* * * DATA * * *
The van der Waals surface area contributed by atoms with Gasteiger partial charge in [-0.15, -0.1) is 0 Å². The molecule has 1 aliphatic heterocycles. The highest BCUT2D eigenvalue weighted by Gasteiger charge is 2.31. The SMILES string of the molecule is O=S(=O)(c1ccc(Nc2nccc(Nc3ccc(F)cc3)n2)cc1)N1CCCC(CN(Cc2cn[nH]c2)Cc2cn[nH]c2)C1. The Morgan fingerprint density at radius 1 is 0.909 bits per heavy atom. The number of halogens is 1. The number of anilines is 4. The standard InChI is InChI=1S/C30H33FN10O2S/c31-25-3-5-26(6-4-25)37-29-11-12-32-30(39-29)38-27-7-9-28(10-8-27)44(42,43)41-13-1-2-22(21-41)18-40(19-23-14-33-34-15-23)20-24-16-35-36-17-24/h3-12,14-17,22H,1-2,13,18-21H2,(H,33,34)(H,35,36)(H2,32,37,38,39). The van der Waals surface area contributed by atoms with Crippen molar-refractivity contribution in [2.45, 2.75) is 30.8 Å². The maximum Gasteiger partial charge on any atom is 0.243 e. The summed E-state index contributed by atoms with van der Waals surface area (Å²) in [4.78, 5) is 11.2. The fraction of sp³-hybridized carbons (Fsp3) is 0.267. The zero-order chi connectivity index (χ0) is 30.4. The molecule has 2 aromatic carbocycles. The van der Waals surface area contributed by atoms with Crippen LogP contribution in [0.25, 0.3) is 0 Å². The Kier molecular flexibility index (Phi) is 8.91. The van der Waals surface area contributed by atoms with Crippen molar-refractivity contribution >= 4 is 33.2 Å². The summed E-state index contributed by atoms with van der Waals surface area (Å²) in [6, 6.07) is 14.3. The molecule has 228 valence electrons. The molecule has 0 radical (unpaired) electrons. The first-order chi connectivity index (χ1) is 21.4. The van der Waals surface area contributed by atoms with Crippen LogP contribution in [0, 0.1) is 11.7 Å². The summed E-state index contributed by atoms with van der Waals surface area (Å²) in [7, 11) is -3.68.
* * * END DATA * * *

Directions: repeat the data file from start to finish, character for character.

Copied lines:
The van der Waals surface area contributed by atoms with Gasteiger partial charge in [-0.15, -0.1) is 0 Å². The molecule has 1 aliphatic heterocycles. The highest BCUT2D eigenvalue weighted by Gasteiger charge is 2.31. The SMILES string of the molecule is O=S(=O)(c1ccc(Nc2nccc(Nc3ccc(F)cc3)n2)cc1)N1CCCC(CN(Cc2cn[nH]c2)Cc2cn[nH]c2)C1. The Morgan fingerprint density at radius 1 is 0.909 bits per heavy atom. The number of halogens is 1. The number of anilines is 4. The standard InChI is InChI=1S/C30H33FN10O2S/c31-25-3-5-26(6-4-25)37-29-11-12-32-30(39-29)38-27-7-9-28(10-8-27)44(42,43)41-13-1-2-22(21-41)18-40(19-23-14-33-34-15-23)20-24-16-35-36-17-24/h3-12,14-17,22H,1-2,13,18-21H2,(H,33,34)(H,35,36)(H2,32,37,38,39). The van der Waals surface area contributed by atoms with Crippen molar-refractivity contribution in [2.45, 2.75) is 30.8 Å². The maximum Gasteiger partial charge on any atom is 0.243 e. The summed E-state index contributed by atoms with van der Waals surface area (Å²) in [4.78, 5) is 11.2. The fraction of sp³-hybridized carbons (Fsp3) is 0.267. The zero-order chi connectivity index (χ0) is 30.4. The molecule has 2 aromatic carbocycles. The van der Waals surface area contributed by atoms with Crippen LogP contribution in [0.25, 0.3) is 0 Å². The Kier molecular flexibility index (Phi) is 8.91. The van der Waals surface area contributed by atoms with Crippen molar-refractivity contribution >= 4 is 33.2 Å². The summed E-state index contributed by atoms with van der Waals surface area (Å²) in [6, 6.07) is 14.3. The molecule has 228 valence electrons. The molecule has 0 radical (unpaired) electrons. The first-order chi connectivity index (χ1) is 21.4. The van der Waals surface area contributed by atoms with Crippen LogP contribution in [0, 0.1) is 11.7 Å². The summed E-state index contributed by atoms with van der Waals surface area (Å²) in [7, 11) is -3.68.